Absolute position sensor bearings also improve the motion of off-highway vehicles that have a rotating cabin supported by a large slewing bearing. Here, the slewing bearing contains an integrated absolute position sensor. The sensorized bearing measures the cabin's rotation and provides that information to the vehicle controller, which allows the controller to correctly align the cabin with the vehicle's boom.
Speed sensors are incremental-type sensors in which speed is derived from measurements of bearing rotation. One application is automotive: Hub units fitted with speed sensors can measure wheel speed as part of anti-lock braking systems, or ABSs. Speed sensors can also be used for motor control in direct-drive systems, in which there is no gearbox between the motor and wheels.
In addition, speed sensors are used in moving walkways and people movers, such as those in airports. Here, bearing units with integrated speed sensors support the belts powering the moving walkways and handrails. Lack of synchronization between handrails and walkways can pose a safety hazard, so the sensors help synchronize the walkway and handrails for safe operation.
The newest sensor bearings are wheel bearings with load sensing capabilities. Currently in development, load sensing hub unit bearings may soon improve vehicle stability and control in ABSs and electronic stability programs, or ESPs.
Current stability systems are reactive, based primarily on wheel or vehicle motion sensing. Wheel speed sensors in current-generation ABSs, for example, detect wheel locking at the moment it occurs. The control system then releases brake force, which reinitiates wheel rotation. With ESP, accelerometers detect unstable vehicle body acceleration caused by conditions such as under or oversteering as it takes place.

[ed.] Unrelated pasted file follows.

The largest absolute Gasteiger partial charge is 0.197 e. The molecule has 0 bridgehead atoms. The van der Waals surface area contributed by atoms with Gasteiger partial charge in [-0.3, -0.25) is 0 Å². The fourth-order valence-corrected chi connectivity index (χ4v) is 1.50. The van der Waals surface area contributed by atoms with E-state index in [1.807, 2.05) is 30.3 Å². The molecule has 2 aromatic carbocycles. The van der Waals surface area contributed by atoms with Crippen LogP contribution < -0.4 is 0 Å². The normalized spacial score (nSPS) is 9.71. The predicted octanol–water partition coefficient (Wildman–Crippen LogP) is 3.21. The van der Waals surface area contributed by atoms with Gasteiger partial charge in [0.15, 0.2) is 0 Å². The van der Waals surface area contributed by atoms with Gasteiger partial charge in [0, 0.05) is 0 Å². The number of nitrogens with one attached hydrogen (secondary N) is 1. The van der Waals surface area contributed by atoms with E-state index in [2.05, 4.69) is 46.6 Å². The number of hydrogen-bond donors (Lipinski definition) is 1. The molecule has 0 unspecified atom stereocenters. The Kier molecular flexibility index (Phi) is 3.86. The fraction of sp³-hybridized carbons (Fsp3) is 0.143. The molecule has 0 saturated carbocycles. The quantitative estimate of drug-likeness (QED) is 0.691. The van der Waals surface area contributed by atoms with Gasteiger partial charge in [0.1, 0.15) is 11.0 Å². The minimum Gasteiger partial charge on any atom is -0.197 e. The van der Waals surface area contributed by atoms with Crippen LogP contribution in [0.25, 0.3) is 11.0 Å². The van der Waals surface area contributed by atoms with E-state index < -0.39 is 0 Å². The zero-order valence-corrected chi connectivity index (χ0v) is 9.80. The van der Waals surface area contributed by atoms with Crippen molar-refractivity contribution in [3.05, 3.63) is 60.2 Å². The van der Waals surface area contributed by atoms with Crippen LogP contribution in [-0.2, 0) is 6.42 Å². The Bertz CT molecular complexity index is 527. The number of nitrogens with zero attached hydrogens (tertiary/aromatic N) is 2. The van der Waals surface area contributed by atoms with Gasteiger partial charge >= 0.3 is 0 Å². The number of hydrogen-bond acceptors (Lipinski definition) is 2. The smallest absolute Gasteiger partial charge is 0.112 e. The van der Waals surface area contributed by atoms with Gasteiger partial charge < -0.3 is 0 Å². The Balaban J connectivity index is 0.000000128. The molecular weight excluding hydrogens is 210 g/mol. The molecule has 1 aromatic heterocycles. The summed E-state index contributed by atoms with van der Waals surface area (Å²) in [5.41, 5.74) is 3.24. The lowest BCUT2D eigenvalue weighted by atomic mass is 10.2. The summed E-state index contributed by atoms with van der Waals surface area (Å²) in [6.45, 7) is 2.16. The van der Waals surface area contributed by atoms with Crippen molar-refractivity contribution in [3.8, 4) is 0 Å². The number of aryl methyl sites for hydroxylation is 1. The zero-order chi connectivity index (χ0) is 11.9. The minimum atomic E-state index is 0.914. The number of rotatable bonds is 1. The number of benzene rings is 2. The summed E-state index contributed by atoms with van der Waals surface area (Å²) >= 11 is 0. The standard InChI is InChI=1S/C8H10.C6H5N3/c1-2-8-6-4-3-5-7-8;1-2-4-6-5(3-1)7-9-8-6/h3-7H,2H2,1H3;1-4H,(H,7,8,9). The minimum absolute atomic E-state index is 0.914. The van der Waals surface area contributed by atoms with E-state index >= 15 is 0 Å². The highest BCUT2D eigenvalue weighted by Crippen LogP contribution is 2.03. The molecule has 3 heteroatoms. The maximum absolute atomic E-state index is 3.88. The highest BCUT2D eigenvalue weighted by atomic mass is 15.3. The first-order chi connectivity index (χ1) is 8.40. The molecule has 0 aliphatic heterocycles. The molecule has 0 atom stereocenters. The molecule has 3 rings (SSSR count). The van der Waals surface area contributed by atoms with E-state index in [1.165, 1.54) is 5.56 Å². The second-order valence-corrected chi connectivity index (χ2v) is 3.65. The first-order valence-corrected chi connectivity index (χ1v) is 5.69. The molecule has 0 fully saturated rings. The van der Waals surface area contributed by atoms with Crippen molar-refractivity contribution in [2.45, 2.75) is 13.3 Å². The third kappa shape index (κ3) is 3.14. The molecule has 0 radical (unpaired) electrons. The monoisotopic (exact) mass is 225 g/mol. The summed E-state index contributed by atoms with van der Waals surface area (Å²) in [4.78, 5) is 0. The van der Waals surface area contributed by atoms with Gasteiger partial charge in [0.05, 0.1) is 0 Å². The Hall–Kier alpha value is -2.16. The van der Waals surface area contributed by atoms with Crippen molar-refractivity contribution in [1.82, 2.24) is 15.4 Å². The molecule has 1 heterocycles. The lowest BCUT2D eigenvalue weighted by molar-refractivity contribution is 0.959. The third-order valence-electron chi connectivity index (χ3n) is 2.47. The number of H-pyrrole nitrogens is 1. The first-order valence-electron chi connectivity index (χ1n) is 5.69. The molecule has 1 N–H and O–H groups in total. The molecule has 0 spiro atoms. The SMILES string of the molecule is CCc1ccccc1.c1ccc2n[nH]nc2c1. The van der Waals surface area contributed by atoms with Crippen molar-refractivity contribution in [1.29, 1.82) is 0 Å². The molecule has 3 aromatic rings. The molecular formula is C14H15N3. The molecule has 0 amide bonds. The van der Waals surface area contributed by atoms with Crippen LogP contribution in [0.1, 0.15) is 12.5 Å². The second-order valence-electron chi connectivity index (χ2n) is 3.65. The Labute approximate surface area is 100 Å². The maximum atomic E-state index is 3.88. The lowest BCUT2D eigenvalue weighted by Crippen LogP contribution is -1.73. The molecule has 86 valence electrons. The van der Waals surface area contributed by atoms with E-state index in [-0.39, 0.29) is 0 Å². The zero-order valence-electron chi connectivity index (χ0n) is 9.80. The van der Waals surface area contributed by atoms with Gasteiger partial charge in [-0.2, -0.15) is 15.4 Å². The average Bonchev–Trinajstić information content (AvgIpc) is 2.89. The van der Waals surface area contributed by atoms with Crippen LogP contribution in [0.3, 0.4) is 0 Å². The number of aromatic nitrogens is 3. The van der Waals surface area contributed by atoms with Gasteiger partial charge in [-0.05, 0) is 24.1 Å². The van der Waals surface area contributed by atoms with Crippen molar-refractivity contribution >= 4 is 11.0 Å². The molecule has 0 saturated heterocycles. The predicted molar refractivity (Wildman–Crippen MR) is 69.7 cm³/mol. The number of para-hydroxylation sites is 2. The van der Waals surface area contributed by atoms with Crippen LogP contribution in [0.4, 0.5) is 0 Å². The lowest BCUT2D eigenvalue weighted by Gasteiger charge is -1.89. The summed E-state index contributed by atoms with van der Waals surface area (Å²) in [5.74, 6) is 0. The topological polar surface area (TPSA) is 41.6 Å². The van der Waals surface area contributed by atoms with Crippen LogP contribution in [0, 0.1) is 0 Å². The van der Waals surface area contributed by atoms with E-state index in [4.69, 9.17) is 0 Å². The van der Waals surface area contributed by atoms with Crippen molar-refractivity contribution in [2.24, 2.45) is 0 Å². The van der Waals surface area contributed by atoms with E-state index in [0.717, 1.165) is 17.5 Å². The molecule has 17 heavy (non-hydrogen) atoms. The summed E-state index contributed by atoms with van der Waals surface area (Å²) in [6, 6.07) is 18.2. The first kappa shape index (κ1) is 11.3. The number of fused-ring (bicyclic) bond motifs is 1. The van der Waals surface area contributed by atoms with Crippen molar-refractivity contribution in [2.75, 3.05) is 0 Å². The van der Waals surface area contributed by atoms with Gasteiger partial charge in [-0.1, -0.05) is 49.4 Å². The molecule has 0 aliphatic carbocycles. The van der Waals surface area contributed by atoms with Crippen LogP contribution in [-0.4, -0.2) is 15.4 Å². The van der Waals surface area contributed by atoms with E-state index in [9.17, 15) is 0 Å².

In contrast, load-sensing hub-bearing units measure the force between a vehicle's wheel and the roadway. They detect unstable situations almost instantly, before there's wheel blockage or reactive under or oversteering, to allow ABS and ESP controllers to react before unstable vehicle motion can occur.
Design engineers can also use newer load sensors to test rotating equipment such as wind turbines and large gearboxes, for example. (One tip: When installing load sensors in bearing rollers hollowed out for testing purposes, allow the sensors to measure the forces acting on their rollers and shafts during testing.) Resulting data — helpful to engineers looking to optimize components for new designs — can be transmitted by these sensor bearings wirelessly.
For more information on sensorized bearings or the units pictured here, visit www.skfusa.com or call (800) 541-3624.
Lifts benefit from integrated sensor bearings on their kingpins; the closed-loop control from the former allows automatic adjustments to make lift operation safer.
A pair of offset Hall cells are embedded in the bearing and report its position.
Allowing lifts to zip
Mast height control units are incremental position sensor bearings that act as a control input, and measure the motion direction and acceleration so that operators can maximize their speed without tipping their vehicle.